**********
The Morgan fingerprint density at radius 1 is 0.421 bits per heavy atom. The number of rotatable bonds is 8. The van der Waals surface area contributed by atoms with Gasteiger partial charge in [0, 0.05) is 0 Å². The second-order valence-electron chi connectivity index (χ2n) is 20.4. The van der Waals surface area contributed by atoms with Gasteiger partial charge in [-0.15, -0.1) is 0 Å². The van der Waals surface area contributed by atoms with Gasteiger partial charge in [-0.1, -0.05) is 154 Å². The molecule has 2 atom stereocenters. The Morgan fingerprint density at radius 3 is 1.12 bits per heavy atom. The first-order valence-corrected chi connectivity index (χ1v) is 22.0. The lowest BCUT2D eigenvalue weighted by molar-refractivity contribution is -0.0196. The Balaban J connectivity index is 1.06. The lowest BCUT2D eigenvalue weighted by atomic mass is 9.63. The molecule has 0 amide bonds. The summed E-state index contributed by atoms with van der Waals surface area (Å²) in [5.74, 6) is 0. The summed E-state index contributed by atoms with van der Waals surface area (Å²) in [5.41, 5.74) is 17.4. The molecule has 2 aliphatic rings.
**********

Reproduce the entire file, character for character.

The Morgan fingerprint density at radius 1 is 0.421 bits per heavy atom. The number of rotatable bonds is 8. The van der Waals surface area contributed by atoms with Gasteiger partial charge in [0, 0.05) is 0 Å². The second-order valence-electron chi connectivity index (χ2n) is 20.4. The van der Waals surface area contributed by atoms with Gasteiger partial charge in [-0.15, -0.1) is 0 Å². The van der Waals surface area contributed by atoms with Gasteiger partial charge in [-0.1, -0.05) is 154 Å². The molecule has 2 atom stereocenters. The Morgan fingerprint density at radius 3 is 1.12 bits per heavy atom. The first-order valence-corrected chi connectivity index (χ1v) is 22.0. The lowest BCUT2D eigenvalue weighted by molar-refractivity contribution is -0.0196. The Balaban J connectivity index is 1.06. The lowest BCUT2D eigenvalue weighted by atomic mass is 9.63. The molecule has 0 amide bonds. The summed E-state index contributed by atoms with van der Waals surface area (Å²) in [5.74, 6) is 0. The summed E-state index contributed by atoms with van der Waals surface area (Å²) in [5.41, 5.74) is 17.4. The molecule has 2 aliphatic rings.